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The Impact of the Skills Gap on Economic Growth and Employment

Massachusetts is home to the most well-educated workforce in the nation, yet we lag behind several states in economic growth and job creation. Nearly one in two of the Commonwealth’s workers held a bachelor’s degree or higher in 2010, but for the only time since World War II, we saw fewer jobs at the end of the decade. For the first time since the Great Depression, like the rest of the country, we saw a decade with no household income growth. 1 The gap between our educational attainment and our economic growth is tangible, and it’s hurting our people and our economy. Families continue to struggle in search of economic opportunity and economic mobility.

For centuries education has served as the great equalizer for our Commonwealth and our nation. Unless we deliberately address the gap between what our economy needs and what our students learn, the American Dream will remain out of reach for too many citizens who feel left out and left behind.

Having successfully run a family business, served as state treasurer, and played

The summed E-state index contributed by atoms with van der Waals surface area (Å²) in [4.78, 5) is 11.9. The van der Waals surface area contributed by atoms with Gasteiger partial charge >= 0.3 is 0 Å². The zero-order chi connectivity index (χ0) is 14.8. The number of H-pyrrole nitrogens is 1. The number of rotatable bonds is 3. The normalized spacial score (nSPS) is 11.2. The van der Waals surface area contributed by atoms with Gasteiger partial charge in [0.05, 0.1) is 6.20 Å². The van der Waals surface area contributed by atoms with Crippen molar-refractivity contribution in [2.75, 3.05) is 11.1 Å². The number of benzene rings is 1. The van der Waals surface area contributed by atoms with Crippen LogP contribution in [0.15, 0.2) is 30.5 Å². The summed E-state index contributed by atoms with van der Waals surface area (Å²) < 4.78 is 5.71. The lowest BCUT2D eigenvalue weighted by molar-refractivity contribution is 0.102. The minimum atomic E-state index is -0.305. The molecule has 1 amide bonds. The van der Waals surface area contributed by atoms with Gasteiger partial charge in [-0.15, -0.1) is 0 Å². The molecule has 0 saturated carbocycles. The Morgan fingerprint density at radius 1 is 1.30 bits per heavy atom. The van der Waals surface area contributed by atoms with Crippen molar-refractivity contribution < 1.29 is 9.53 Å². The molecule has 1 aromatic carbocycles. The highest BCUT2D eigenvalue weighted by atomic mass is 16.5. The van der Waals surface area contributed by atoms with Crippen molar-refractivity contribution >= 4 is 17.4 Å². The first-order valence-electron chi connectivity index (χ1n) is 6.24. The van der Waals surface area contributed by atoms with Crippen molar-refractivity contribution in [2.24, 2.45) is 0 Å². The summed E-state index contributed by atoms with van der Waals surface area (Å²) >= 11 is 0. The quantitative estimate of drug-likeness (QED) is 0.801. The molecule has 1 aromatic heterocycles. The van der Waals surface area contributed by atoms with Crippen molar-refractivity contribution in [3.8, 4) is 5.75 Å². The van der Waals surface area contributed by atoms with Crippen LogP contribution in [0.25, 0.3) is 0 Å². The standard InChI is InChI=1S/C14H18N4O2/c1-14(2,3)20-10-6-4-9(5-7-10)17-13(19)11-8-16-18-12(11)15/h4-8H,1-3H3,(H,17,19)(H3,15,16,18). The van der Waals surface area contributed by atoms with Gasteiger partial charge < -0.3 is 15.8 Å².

a leadership role in numerous nonprofit organizations, Steve brings to the Corner Office

a proven track record of building consensus and collaboration among his colleagues to implement common-sense solutions that can change peoples’ lives.

This paper is the first in a series of policy and issue proposals as part of Steve’s plan to build a Commonwealth that leaves no one behind. In it, Steve describes specific steps he will take as governor to close the skills gap between our schools, our workforce, and our job market. He addresses the challenge that far too often, government stands as a barrier to economic growth because it operates within strict divisions of authority without first trying to build consensus and develop common-sense solutions across multiple agencies. Future papers will build on the concepts mentioned below to address the broader challenge of economic and income inequality.

Enhance the Quality of Career and Vocational-Technical Education